Atrial Fibrillation, Seabirds, White Roofs and Objects on the Moon
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This is SCIENCE IN THE NEWS, in VOA Special English. I'm Bob Doughty. And I'm Faith Lapidus.
- This week, we will tell about the medical condition known as atrial fibrillation.
- We also will tell about two studies of seabirds, ...
- ... and how a change of color could help fight rising temperatures.
- And, we will tell what officials in California have done to protect historic objects on the moon.
Atrial fibrillation produces an abnormal heartbeat. People feel their heart race and they lose their breath. The problem may last a few seconds, but it can get worse and worse with age, leading to a heart attack or stroke.
Doctors generally treat atrial fibrillation with drugs. But a recent study shows that another treatment may have better results for patients who were not helped by drugs. The treatment is called catheter ablation. Doctors place a long thin tube called a catheter into the heart. Then they use radio frequency energy to heat the tissue around the catheter. The heat burns off a small amount of heart muscle. The goal is to block abnormal electrical activity in the heart.
Researchers studied more than one hundred fifty patients whose condition had failed to improve after taking at least one drug. In the study, about one hundred of the patients had catheter ablation. The others were treated with more drugs. There was a nine-month follow-up period to compare the effectiveness.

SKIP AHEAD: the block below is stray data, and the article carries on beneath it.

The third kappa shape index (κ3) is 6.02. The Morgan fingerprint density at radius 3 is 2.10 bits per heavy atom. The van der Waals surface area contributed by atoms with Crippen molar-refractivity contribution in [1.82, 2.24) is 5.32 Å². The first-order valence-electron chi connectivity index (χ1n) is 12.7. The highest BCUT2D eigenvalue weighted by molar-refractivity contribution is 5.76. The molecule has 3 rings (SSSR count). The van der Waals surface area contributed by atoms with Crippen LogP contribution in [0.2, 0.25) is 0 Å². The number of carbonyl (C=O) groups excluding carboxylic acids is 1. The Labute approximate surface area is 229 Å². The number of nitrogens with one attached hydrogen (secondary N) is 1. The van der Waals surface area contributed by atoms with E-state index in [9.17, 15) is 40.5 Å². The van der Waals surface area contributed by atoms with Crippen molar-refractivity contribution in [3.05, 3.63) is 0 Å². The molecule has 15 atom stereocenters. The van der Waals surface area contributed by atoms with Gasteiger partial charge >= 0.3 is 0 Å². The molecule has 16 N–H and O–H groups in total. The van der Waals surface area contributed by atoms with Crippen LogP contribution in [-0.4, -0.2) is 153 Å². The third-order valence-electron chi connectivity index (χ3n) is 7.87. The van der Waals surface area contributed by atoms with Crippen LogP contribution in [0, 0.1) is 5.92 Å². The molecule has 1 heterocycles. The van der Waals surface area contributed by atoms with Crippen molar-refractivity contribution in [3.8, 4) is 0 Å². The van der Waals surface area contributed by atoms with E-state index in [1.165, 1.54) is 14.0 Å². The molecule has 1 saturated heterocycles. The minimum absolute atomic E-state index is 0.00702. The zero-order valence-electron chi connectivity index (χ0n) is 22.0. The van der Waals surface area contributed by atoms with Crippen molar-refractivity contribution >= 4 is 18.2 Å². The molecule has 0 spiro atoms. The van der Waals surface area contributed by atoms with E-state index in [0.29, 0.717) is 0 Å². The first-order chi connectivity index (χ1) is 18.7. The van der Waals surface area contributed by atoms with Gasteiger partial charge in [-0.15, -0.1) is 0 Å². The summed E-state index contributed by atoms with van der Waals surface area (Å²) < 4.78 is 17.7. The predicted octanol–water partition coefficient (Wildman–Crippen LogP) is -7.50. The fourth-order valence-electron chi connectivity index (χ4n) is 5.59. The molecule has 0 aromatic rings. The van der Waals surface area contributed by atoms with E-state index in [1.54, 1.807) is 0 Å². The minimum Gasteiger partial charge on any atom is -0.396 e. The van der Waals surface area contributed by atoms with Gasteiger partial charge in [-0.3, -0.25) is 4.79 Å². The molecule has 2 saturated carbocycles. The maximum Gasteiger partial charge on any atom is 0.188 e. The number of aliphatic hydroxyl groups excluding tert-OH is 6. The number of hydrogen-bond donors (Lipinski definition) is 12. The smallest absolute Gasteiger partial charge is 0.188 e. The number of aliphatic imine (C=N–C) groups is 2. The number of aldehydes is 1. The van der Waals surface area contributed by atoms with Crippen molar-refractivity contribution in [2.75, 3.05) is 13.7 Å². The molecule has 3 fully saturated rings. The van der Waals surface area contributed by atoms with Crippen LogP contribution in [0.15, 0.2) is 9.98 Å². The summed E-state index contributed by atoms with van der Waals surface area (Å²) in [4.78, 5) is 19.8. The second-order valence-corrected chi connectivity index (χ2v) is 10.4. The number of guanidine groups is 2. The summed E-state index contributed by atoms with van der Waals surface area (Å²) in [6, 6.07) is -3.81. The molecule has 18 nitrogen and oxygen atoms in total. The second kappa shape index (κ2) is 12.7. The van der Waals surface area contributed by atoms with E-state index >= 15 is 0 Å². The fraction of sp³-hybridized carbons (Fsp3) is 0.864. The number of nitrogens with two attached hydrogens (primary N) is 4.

David Wilber of Loyola University Medical Center in Illinois was the lead writer of a report about the study. He says catheter ablation worked in sixty to seventy percent of the patients. By comparison, abnormal heartbeats returned in eighty to ninety percent of those treated with drugs.
Doctor Wilber says catheter ablation is not meant to be the first treatment choice for atrial fibrillation. He suggests it only when drug therapy fails to work. The report appeared in the Journal of the American Medical Association.
A report in the journal Current Biology says fish and other food thrown from boats can influence the movement of birds. A team of scientists used satellite information about a fishing area near the Mediterranean coast of Spain. Satellite images followed the travels of two kinds of seabirds: the Cory's shearwaters and the Balearic shearwaters. The team learned that the birds traveled one way on days when fishing was permitted, and another way when it was not.
The scientists kept detailed records of the birds' travel over a number of flights. The trips lasted an average of about two days. Some birds flew ten kilometers during that time. But others traveled up to one thousand kilometers. The birds traveled longer distances when they did not see fishing boats. The birds spread out from one another to do this, and they spread with increasing speed.